In a series of episodes set during and after the American Civil War Faulkner profiles the people of the South - who might surrender but could never be vanquished. The characters are largely based on Faulkner's own family; in particular, Colonel John Sartoris is a fairly faithful portrait of the author's extraordinary great-grandfather - a notable personality who fought in Mexico, was tried for murder, raised a Confederate regiment, built a railway, ran a plantation, and published a bestseller.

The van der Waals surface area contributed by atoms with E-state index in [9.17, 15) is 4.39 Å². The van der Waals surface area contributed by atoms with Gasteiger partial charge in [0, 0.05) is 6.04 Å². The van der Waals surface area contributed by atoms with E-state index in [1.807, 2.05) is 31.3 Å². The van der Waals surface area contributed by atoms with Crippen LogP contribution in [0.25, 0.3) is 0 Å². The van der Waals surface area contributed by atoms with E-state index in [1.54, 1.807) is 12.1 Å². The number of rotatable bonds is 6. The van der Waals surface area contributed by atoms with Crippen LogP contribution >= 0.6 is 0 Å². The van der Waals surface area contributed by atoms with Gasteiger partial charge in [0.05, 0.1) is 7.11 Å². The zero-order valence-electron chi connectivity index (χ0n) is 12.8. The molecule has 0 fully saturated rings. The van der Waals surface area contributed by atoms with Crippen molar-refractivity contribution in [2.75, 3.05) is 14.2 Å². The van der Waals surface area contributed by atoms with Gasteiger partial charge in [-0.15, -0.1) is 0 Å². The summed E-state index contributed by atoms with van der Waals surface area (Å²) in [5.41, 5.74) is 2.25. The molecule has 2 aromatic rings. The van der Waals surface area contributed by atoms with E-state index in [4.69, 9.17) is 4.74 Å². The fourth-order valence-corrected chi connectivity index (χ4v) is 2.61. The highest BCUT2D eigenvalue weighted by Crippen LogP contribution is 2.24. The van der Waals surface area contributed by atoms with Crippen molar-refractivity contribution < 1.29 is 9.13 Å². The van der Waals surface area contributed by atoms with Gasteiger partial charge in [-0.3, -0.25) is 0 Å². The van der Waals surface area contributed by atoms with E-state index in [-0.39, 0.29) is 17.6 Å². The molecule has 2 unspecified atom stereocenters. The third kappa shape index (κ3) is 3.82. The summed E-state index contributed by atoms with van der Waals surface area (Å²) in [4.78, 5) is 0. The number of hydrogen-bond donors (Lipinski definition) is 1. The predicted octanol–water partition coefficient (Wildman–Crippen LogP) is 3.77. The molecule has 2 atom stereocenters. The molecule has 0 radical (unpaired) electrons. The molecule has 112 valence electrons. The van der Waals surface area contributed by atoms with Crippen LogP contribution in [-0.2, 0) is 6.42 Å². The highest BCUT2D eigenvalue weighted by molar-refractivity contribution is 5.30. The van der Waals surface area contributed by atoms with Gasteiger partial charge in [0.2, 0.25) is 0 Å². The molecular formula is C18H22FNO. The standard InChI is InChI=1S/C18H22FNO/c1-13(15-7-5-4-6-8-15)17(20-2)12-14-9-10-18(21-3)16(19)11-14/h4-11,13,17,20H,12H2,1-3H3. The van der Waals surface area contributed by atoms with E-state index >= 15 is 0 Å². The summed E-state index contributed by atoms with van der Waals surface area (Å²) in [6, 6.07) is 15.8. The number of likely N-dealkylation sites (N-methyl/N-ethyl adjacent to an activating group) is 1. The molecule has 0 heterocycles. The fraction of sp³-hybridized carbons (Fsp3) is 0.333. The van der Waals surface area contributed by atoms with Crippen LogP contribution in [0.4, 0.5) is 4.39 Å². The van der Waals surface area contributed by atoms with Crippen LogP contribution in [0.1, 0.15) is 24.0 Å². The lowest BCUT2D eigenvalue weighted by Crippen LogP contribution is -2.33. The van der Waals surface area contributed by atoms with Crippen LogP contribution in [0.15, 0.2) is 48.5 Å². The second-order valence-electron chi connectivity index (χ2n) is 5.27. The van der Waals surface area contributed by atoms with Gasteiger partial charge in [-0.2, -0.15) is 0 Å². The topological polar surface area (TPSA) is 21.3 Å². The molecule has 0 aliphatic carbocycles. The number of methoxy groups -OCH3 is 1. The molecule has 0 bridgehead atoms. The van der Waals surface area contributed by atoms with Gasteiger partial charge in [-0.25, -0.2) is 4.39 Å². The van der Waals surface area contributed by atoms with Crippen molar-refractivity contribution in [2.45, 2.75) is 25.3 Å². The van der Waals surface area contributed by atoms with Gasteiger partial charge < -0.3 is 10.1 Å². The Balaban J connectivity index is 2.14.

This is a puzzler. It reads as though someone had told Faulkner to cut out the smut and the dirty words, with the result that all the virility of his story disappears. Apparently, he needs the props, to give seeming substance and reality. An emasculated story of the Civil War, with a grand old gal as central figure - better in conception than execution. For months she tricked the Yankees by securing mules and horses on false warrants, and reselling them to other Yankees. But eventually, her deeds gave her away and she suffered the ultimate penalty. The balance of the story follows her grandson, aged fifteen, and his Negro playmate, their revenge and a second revenge when the boy's father is killed. Somehow the story doesn't quite come off. But at that, it is the first casily understood story Faulkner has written for some time, and that - plus his name - may win him new readers. (Kirkus Reviews)